10 April 2020

Crude Oil Crashes, Even as Saudi-Russia Strike Deal


What’s happening: Crude oil futures settled lower on Thursday, after a strong rally earlier in the session, even after news of a ceasefire between Saudi Arabia and Russia.

What happened: After rallying as much as 13% earlier in the session, WTI (West Texas Intermediate) crude oil dipped more than 9% on Thursday. Oil prices cooled off even with reports of the world's largest oil producers, Saudi Arabia and Russia, reaching a historic deal on production cuts.

The OPEC+ meeting met with unexpected hurdles as another country objected to product cuts.

Details: OPEC and its allies, known as OPEC+, met on Thursday to forge a deal to cut output in a bid to control an oversupplied market and lift oil prices. Saudi Arabia and Russia agreed to a historic deal to cut their production by 10 million barrels per day, as the coronavirus outbreak continues to weaken the demand for crude.

During the meeting, Mexico rejected the proposed production cuts and the meeting closed without any definitive agreement. Talks are expected to continue today, and delegates aim to convince Mexican officials to agree to the deal.

Why it matters: The OPEC released a statement with details of the proposed production cuts, but added that the deal is conditional upon Mexico’s consent. The OPEC said that production would be cut by 10 million barrels per day in May and June, followed by a reduction of 8 million barrels per day for the rest of the year. The cuts would be tapered to 6 million barrels per day from January 2021 and till April 2022.

OPEC+ had reportedly asked Mexico to lower production by 400,000 barrels per day, but Mexico’s Secretary of Energy Rocío Nahle said after the meeting that the country is prepared for a production cut of only 100,000 barrels per day for the next two months.

Crude oil tumbled on Thursday with investors fearing the cuts may not be enough to offset the worsening demand. US WTI crude dipped over 9% to settle at $22.76 per barrel on Thursday, after surging as high as $28.36 per barrel earlier in the session. Brent crude declined 4.1% to settle at $31.48 per barrel, after reaching a high of $36.40 per barrel.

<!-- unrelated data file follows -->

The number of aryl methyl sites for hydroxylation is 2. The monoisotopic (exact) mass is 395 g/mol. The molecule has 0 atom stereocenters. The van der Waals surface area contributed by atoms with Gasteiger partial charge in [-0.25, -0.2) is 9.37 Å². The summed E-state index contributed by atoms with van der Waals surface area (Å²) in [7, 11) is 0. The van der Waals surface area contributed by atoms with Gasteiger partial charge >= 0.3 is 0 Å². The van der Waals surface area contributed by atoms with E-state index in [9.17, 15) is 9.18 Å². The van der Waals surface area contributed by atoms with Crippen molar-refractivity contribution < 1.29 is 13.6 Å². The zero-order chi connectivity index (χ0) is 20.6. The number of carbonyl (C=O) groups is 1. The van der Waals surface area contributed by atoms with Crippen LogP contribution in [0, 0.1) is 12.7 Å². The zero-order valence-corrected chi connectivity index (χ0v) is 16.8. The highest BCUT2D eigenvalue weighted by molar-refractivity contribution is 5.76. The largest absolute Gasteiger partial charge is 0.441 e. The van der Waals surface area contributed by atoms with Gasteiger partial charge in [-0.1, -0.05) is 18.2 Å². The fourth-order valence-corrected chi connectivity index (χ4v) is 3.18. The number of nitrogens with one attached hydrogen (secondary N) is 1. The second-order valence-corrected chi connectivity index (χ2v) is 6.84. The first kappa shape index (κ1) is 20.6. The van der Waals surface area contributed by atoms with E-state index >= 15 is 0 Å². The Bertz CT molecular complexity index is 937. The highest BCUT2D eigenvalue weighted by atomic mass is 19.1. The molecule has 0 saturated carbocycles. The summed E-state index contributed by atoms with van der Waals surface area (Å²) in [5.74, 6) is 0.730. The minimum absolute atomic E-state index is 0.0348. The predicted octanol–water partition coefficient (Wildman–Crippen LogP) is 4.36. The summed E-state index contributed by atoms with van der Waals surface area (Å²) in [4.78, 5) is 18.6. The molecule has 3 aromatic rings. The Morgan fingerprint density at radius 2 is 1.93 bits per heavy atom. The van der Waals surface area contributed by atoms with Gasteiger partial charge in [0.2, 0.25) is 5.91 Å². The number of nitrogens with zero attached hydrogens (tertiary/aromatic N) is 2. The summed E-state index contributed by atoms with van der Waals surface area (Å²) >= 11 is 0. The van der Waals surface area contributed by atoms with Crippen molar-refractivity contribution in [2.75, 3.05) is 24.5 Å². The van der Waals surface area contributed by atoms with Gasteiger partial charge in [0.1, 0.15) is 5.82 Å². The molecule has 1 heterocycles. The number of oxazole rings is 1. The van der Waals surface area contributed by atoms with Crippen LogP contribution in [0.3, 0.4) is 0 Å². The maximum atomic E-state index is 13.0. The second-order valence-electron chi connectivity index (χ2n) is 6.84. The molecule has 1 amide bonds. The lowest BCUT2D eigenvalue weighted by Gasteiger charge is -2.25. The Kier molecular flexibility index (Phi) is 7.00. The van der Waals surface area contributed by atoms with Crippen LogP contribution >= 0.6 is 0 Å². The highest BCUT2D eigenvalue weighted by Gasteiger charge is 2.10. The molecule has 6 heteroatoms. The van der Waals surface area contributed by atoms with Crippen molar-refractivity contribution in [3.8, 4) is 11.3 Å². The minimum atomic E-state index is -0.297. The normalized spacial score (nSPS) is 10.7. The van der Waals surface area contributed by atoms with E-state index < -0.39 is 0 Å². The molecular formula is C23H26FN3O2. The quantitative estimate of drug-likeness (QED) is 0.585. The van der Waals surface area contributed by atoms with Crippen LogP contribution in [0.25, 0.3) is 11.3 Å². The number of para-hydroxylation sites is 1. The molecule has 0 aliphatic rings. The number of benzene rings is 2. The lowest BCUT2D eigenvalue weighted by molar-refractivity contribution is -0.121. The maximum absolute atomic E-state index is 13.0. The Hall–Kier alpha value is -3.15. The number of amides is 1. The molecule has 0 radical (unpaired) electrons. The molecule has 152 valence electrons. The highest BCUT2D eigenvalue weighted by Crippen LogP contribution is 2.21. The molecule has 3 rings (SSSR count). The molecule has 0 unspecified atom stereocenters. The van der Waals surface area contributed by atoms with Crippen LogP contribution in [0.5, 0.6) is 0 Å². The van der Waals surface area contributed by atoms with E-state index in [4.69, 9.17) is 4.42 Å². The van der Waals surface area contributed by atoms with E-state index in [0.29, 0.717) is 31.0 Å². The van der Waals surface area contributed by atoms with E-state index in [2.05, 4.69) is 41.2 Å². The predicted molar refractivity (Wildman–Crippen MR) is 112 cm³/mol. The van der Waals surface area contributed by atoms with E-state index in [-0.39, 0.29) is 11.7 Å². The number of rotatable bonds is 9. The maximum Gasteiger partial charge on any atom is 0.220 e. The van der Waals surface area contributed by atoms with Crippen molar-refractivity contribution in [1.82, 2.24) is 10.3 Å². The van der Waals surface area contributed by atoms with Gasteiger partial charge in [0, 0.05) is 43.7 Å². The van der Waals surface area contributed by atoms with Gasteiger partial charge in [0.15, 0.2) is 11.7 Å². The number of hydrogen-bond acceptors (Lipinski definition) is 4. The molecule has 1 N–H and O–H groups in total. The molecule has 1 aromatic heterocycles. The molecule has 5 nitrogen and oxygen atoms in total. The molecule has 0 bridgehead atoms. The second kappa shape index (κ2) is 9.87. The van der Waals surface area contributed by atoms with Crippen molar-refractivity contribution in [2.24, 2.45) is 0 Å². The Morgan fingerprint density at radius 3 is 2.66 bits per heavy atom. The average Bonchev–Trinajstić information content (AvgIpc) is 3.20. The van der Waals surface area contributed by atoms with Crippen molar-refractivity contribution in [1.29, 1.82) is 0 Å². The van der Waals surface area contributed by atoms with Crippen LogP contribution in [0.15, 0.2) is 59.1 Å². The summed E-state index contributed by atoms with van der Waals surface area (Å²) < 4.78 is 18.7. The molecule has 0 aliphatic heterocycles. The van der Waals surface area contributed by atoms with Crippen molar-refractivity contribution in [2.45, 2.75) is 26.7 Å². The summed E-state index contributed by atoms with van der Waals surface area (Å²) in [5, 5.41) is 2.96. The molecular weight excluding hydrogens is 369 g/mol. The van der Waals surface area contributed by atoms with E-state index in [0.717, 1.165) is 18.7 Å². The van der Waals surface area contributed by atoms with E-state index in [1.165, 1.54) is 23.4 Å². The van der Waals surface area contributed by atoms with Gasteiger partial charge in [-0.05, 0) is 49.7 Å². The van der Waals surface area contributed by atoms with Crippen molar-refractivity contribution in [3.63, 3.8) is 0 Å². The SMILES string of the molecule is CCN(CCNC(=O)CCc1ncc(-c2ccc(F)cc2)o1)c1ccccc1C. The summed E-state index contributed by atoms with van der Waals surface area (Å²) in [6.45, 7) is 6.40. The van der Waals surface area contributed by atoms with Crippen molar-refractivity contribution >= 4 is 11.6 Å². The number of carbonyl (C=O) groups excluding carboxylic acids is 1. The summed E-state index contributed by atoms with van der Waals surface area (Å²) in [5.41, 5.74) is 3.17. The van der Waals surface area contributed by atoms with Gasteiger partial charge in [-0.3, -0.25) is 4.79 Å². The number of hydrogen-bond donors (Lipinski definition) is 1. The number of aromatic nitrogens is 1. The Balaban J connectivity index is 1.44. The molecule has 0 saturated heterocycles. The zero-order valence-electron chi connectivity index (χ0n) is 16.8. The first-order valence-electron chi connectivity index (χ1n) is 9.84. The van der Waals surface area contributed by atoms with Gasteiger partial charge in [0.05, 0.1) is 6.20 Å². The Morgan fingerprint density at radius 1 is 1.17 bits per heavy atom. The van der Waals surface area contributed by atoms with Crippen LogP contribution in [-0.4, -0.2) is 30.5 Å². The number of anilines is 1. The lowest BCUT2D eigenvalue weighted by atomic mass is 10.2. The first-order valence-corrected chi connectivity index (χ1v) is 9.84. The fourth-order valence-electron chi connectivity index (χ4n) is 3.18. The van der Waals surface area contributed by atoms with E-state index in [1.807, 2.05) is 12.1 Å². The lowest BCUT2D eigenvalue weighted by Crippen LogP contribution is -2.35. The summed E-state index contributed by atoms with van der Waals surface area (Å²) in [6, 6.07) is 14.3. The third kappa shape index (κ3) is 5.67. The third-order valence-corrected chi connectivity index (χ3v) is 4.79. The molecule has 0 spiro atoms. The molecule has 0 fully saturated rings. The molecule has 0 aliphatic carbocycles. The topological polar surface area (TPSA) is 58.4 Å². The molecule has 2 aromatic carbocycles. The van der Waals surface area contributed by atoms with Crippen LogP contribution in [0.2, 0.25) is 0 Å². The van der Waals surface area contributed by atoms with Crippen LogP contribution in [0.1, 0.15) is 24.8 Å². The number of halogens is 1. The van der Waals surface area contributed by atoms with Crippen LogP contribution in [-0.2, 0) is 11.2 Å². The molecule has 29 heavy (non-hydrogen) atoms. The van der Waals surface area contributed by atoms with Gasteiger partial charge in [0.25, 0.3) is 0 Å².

Oil now trades at its lowest level in around two decades, with WTI and Brent crude declining more than 50% in March.

What to watch: Energy ministers from the G20 economies will hold a virtual meeting today to decide on production cuts. Investors will be keeping an eye on the minutes of the meeting and hope that Mexico clears the deal.

The Markets Today


Asian stocks closed mixed today, with some of the region’s major stock markets remaining closed for Good Friday.

Context: Stocks in the Asian region traded mixed following the release of some economic reports from the region. Shares in Mainland China closed lower, while stocks in Japan settled higher today.

Details: Beijing has announced various fiscal and monetary measures to support economic growth, and sources are suggesting additional stimulus to stabilize the economy. The country also reported a decline in new coronavirus cases on Friday.

Economic data released today saw a rise in Chinese consumer inflation for March. The country’s consumer price index rose 4.3% in March, missing expectations of a 4.8% rise. China’s producer prices dropped 1.5% last month, versus a 0.4% decline in February. The country’s food prices jumped 18.3% in March, compared to a 21.9% gain in February.

The Shanghai composite declined 1.04% to 2,796.63, while the Shenzhen composite fell 1.95% to settle at 1,721.22.

Producer prices in Japan dropped 0.4% in March, after a 0.8% increase in the earlier month. Japan’s Nikkei 225 gained 0.79% to end at 19,498.50, while the Topix index closed lower by 0.92% at 1,430.04.

South Korea’s Kospi index gained 1.33% on Friday. Shares of Samsung Biologics jumped 16% after the company signed a deal with Vir Biotechnology to manufacture SARS-COV-2 antibodies for a potential treatment of Covid-19.

Markets in India, Australia, Singapore and Hong Kong were shut for the Good Friday holiday.

What to watch: China expects to get back on track with a decline in coronavirus numbers and reopening most of its markets. Investors hope for news of the smooth functioning of the economy, as China is not only a major consumer, but also the world’s manufacturing hub.

Support & Resistances
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News shaping
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What else to watch today


Turkey’s current account, industrial production and retail sales, India’s deposit growth and foreign exchange reserves, Russia’s foreign exchange reserves, current account and balance of trade as well as the US inflation rate and government budget.


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